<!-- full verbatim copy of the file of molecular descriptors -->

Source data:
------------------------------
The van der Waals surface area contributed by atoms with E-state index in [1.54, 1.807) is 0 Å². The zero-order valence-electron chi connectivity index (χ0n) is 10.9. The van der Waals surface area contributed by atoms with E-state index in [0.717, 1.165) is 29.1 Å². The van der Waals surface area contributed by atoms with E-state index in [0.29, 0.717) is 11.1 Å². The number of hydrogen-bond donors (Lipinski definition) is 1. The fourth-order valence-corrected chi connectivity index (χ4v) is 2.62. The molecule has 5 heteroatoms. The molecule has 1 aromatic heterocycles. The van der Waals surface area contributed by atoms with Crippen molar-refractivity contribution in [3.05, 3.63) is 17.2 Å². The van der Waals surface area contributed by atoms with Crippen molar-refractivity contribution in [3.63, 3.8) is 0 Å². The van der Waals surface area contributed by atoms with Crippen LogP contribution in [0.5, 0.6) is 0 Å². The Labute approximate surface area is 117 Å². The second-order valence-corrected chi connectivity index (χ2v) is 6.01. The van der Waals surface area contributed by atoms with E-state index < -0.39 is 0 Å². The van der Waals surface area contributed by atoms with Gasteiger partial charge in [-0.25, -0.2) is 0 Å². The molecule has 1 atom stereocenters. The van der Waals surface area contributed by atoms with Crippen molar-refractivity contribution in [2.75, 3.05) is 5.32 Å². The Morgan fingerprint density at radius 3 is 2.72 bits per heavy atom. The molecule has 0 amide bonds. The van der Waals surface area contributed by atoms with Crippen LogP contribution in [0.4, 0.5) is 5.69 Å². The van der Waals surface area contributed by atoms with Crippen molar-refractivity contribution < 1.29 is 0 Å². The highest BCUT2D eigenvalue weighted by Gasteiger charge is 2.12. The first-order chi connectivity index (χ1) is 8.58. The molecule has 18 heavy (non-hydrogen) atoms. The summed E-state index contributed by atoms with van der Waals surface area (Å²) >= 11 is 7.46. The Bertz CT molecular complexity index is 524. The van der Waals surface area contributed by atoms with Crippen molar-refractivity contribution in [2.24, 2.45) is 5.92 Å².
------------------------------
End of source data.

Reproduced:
The van der Waals surface area contributed by atoms with E-state index in [1.54, 1.807) is 0 Å². The zero-order valence-electron chi connectivity index (χ0n) is 10.9. The van der Waals surface area contributed by atoms with E-state index in [0.717, 1.165) is 29.1 Å². The van der Waals surface area contributed by atoms with E-state index in [0.29, 0.717) is 11.1 Å². The number of hydrogen-bond donors (Lipinski definition) is 1. The fourth-order valence-corrected chi connectivity index (χ4v) is 2.62. The molecule has 5 heteroatoms. The molecule has 1 aromatic heterocycles. The van der Waals surface area contributed by atoms with Crippen molar-refractivity contribution in [3.05, 3.63) is 17.2 Å². The van der Waals surface area contributed by atoms with Crippen molar-refractivity contribution in [3.63, 3.8) is 0 Å². The van der Waals surface area contributed by atoms with Crippen LogP contribution in [0.5, 0.6) is 0 Å². The Labute approximate surface area is 117 Å². The second-order valence-corrected chi connectivity index (χ2v) is 6.01. The van der Waals surface area contributed by atoms with E-state index < -0.39 is 0 Å². The van der Waals surface area contributed by atoms with Gasteiger partial charge in [-0.25, -0.2) is 0 Å². The molecule has 1 atom stereocenters. The van der Waals surface area contributed by atoms with Crippen molar-refractivity contribution in [2.75, 3.05) is 5.32 Å². The Morgan fingerprint density at radius 3 is 2.72 bits per heavy atom. The molecule has 0 amide bonds. The van der Waals surface area contributed by atoms with Crippen LogP contribution in [0.4, 0.5) is 5.69 Å². The van der Waals surface area contributed by atoms with Crippen molar-refractivity contribution < 1.29 is 0 Å². The highest BCUT2D eigenvalue weighted by Gasteiger charge is 2.12. The first-order chi connectivity index (χ1) is 8.58. The molecule has 18 heavy (non-hydrogen) atoms. The summed E-state index contributed by atoms with van der Waals surface area (Å²) >= 11 is 7.46. The Bertz CT molecular complexity index is 524. The van der Waals surface area contributed by atoms with Crippen molar-refractivity contribution in [2.24, 2.45) is 5.92 Å².